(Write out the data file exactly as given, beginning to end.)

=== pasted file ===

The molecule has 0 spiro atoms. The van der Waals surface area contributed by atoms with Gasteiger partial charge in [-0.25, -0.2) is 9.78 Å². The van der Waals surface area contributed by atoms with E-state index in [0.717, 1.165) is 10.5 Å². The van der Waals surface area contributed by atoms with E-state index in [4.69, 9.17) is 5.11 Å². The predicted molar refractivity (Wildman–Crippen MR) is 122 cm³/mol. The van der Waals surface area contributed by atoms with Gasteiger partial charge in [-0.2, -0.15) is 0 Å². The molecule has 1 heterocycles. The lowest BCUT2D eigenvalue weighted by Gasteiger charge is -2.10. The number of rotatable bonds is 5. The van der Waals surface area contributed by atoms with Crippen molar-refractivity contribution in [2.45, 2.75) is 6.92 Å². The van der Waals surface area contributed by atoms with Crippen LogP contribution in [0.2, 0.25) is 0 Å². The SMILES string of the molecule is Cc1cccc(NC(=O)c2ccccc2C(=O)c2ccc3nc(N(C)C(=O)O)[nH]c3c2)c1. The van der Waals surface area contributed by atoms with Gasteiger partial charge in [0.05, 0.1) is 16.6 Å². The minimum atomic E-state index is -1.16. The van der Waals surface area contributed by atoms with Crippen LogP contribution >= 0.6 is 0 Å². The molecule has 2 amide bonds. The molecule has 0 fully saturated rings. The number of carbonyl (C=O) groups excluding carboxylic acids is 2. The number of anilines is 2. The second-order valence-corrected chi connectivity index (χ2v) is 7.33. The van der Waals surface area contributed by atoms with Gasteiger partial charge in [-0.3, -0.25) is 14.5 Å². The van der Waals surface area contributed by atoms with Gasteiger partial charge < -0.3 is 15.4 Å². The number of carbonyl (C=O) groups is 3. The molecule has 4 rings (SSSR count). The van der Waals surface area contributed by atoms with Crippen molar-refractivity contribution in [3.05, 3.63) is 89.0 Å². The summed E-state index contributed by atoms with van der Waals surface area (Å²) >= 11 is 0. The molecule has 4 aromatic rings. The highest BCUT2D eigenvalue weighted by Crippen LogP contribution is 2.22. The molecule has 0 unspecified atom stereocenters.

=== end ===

The molecule has 0 spiro atoms. The van der Waals surface area contributed by atoms with Gasteiger partial charge in [-0.25, -0.2) is 9.78 Å². The van der Waals surface area contributed by atoms with E-state index in [0.717, 1.165) is 10.5 Å². The van der Waals surface area contributed by atoms with E-state index in [4.69, 9.17) is 5.11 Å². The predicted molar refractivity (Wildman–Crippen MR) is 122 cm³/mol. The van der Waals surface area contributed by atoms with Gasteiger partial charge in [-0.2, -0.15) is 0 Å². The molecule has 1 heterocycles. The lowest BCUT2D eigenvalue weighted by Gasteiger charge is -2.10. The number of rotatable bonds is 5. The van der Waals surface area contributed by atoms with Crippen molar-refractivity contribution in [2.45, 2.75) is 6.92 Å². The van der Waals surface area contributed by atoms with Crippen LogP contribution in [0.2, 0.25) is 0 Å². The SMILES string of the molecule is Cc1cccc(NC(=O)c2ccccc2C(=O)c2ccc3nc(N(C)C(=O)O)[nH]c3c2)c1. The van der Waals surface area contributed by atoms with Gasteiger partial charge in [0.05, 0.1) is 16.6 Å². The minimum atomic E-state index is -1.16. The van der Waals surface area contributed by atoms with Crippen LogP contribution >= 0.6 is 0 Å². The molecule has 2 amide bonds. The molecule has 0 fully saturated rings. The number of carbonyl (C=O) groups excluding carboxylic acids is 2. The number of anilines is 2. The second-order valence-corrected chi connectivity index (χ2v) is 7.33. The van der Waals surface area contributed by atoms with Gasteiger partial charge in [-0.3, -0.25) is 14.5 Å². The van der Waals surface area contributed by atoms with Gasteiger partial charge < -0.3 is 15.4 Å². The number of carbonyl (C=O) groups is 3. The molecule has 4 rings (SSSR count). The van der Waals surface area contributed by atoms with Crippen molar-refractivity contribution in [3.05, 3.63) is 89.0 Å². The summed E-state index contributed by atoms with van der Waals surface area (Å²) >= 11 is 0. The molecule has 4 aromatic rings. The highest BCUT2D eigenvalue weighted by Crippen LogP contribution is 2.22. The molecule has 0 unspecified atom stereocenters.